Valuation Ratios and the Long-run Stock Market Outlook: An Update
AbstractThe use of price-earnings ratios and dividend-price ratios as forecasting variables for the stock market is examined using aggregate annual US data 1871 to 2000 and aggregate quarterly data for twelve countries since 1970. Various simple efficient-markets models of financial markets imply that these ratios should be useful in forecasting future dividend growth, future earnings growth, or future productivity growth. We conclude that, overall, the ratios do poorly in forecasting any of these. Rather, the ratios appear to be useful primarily in forecasting future stock price changes, contrary to the simple efficient-markets models. This paper is an update of our earlier paper (1998), to take account of the remarkable behavior of the stock market in the closing years of the twentieth century.
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Bibliographic InfoPaper provided by Cowles Foundation for Research in Economics, Yale University in its series Cowles Foundation Discussion Papers with number 1295.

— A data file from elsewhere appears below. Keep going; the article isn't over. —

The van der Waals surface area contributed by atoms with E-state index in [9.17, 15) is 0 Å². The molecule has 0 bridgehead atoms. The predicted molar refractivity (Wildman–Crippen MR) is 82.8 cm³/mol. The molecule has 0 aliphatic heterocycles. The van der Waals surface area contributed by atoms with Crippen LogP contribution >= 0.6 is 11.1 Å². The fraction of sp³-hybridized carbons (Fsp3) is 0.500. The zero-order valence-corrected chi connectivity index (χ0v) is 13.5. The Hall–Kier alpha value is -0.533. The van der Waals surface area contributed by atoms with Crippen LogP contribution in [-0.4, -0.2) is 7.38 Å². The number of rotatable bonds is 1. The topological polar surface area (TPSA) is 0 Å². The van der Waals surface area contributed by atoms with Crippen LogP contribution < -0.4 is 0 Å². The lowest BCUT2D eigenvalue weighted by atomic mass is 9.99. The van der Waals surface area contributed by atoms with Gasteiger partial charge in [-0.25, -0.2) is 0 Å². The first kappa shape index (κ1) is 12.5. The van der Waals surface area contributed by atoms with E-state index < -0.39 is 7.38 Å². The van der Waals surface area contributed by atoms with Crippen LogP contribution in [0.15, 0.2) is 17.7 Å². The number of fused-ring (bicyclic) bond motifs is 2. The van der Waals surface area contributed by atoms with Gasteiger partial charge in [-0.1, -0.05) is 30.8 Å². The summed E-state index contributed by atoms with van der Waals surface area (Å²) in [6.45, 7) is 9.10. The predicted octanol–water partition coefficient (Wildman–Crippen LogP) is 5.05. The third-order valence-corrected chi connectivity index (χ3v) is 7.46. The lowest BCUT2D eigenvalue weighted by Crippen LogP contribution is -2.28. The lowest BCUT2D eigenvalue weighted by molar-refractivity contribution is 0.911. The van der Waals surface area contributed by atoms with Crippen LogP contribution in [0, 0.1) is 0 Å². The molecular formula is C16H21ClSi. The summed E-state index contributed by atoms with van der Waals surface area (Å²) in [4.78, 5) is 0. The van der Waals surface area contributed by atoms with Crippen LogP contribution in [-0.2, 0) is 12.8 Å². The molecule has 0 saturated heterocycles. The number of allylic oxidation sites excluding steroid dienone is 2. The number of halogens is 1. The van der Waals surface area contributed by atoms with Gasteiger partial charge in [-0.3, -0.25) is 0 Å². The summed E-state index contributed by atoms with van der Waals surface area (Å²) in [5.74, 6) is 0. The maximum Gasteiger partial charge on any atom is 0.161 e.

Length: 31 pages
Date of creation: Mar 2001
Date of revision:
Publication status: Published in Richard H. Thaler, Advances in Behavioral Finance II, Princeton: Princeton University Press, 2005
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Postal: Cowles Foundation, Yale University, Box 208281, New Haven, CT 06520-8281 USA
Other versions of this item:
- John Y. Campbell & Robert J. Shiller, 2001. "Valuation Ratios and the Long-Run Stock Market Outlook: An Update," NBER Working Papers 8221, National Bureau of Economic Research, Inc.
- G12 - Financial Economics - - General Financial Markets - - - Asset Pricing; Trading Volume; Bond Interest Rates
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